FALLS CREEK — The Clearfield-Jefferson Counties Airport Authority, at its most recent meeting, selected GAI Consultants of DuBois as the engineer for a five-year term commencing July 1.
“As required by the FAA (Federal Aviation Administration) and the authorities at least, past, present, and what appears to be for the future here, you can go up to five years in advance for engineering selection on projects that you propose to have at your facility,” said DuBois Regional Airport Manager Bob Shaffer.
Shaffer said the Request For Proposal was based on ability and past performance.
“There’s a whole list of criteria that’s involved in an engineering and selection process. Cost is not one. You’re not allowed to consider cost in any of your discussions,” said Shaffer. “The authority advertised this as what’s required in a local newspaper. We also reached out to probably four or five engineering firms, and we received two submittals. We had a very specific request to what we’re looking for, so that it was not easy, but at least there was some semblance of organization for the authority to go down through, and look, and compare, and make an educated decision on what they wanted to do for the future.”
The authority also brought in the two companies that submitted a proposal and allowed them to do a presentation to the authority, both in-person or virtually, depending on the authority member’s preference, said Shaffer.
“In my opinion, we received two excellent presentations and submittals,” said Shaffer. “The authority reviewed those and has filled out a rating form as required.”
Authority Chairman Jay Chamberlin noted that the interviews with GAI and McFarland Johnson, also with an office in DuBois, were open to all authority members.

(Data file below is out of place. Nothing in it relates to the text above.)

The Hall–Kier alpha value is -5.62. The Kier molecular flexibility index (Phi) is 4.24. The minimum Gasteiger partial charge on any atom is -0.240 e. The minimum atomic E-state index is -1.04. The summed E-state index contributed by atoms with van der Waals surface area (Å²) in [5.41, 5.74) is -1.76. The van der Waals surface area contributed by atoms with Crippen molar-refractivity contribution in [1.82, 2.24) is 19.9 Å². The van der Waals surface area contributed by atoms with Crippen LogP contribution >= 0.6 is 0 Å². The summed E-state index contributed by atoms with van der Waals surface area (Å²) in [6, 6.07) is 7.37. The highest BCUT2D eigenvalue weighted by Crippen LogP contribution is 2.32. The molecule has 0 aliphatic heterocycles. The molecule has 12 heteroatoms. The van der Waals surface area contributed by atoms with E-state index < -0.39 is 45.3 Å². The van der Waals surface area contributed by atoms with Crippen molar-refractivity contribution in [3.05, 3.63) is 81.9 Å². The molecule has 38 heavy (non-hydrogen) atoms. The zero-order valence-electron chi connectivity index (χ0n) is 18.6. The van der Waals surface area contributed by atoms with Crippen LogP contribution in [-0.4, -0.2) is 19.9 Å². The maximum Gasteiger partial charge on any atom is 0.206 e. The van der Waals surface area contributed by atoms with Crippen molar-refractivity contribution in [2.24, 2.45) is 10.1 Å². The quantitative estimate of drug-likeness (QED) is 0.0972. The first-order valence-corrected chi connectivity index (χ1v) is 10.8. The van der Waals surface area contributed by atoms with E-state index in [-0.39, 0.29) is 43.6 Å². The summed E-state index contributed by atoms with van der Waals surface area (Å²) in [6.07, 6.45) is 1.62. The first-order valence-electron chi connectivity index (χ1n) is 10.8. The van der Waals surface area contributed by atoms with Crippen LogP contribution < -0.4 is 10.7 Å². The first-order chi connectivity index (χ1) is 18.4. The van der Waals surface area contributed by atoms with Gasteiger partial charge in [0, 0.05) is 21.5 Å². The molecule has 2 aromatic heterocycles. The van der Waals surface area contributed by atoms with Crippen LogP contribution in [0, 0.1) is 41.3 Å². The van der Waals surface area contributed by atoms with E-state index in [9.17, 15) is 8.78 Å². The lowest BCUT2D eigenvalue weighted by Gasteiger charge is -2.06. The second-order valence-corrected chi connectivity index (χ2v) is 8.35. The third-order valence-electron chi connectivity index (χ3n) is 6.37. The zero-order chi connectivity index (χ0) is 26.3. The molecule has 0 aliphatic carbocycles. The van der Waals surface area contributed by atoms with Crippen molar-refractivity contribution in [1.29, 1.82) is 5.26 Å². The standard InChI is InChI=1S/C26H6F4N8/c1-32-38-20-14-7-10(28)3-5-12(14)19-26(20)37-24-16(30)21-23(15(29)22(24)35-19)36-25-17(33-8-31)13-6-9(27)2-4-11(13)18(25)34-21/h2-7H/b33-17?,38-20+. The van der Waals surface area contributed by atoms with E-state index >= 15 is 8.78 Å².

“There were a number of us who attended those presentations,” said Chamberlin. “And afterwards, we completed the rating of each of those, and as Bob had said, two very qualified companies. We’re glad that we’re able to see the qualifications of the company and their interest in the DuBois Regional Airport. GAI, our present engineer, actually scored slightly better than McFarland Johnson.”
“This is for a five-year agreement,” said Shaffer. “There’s nothing to say as we move forward ... if you’ve got a project that’s a very specific or special project that you couldn’t walk in and redo this, you can actually do that on each individual project ... the FAA allows the authority to do that. But because of the projects we have, and what we had looked forward that five years, we don’t have any large projects coming. It was thought that fitting them for a five-year period, as we have done in the past, was very acceptable. In our FAA grants that we get, we get $150,000 a year unless we get discretionary money. So our projects are relatively small projects, easy to forecast on what they will be.”
“I just wanted to comment that I attended in person that both the presentations, and both firms are well qualified for what they do,” said authority board member Joe Varacallo. “I didn’t realize at first that GAI goes back to the origination of the airport. I mean, how many years is that?”
Shaffer said it’s about 50 years.
“Longevity — that speaks volumes to me,” said Varacallo.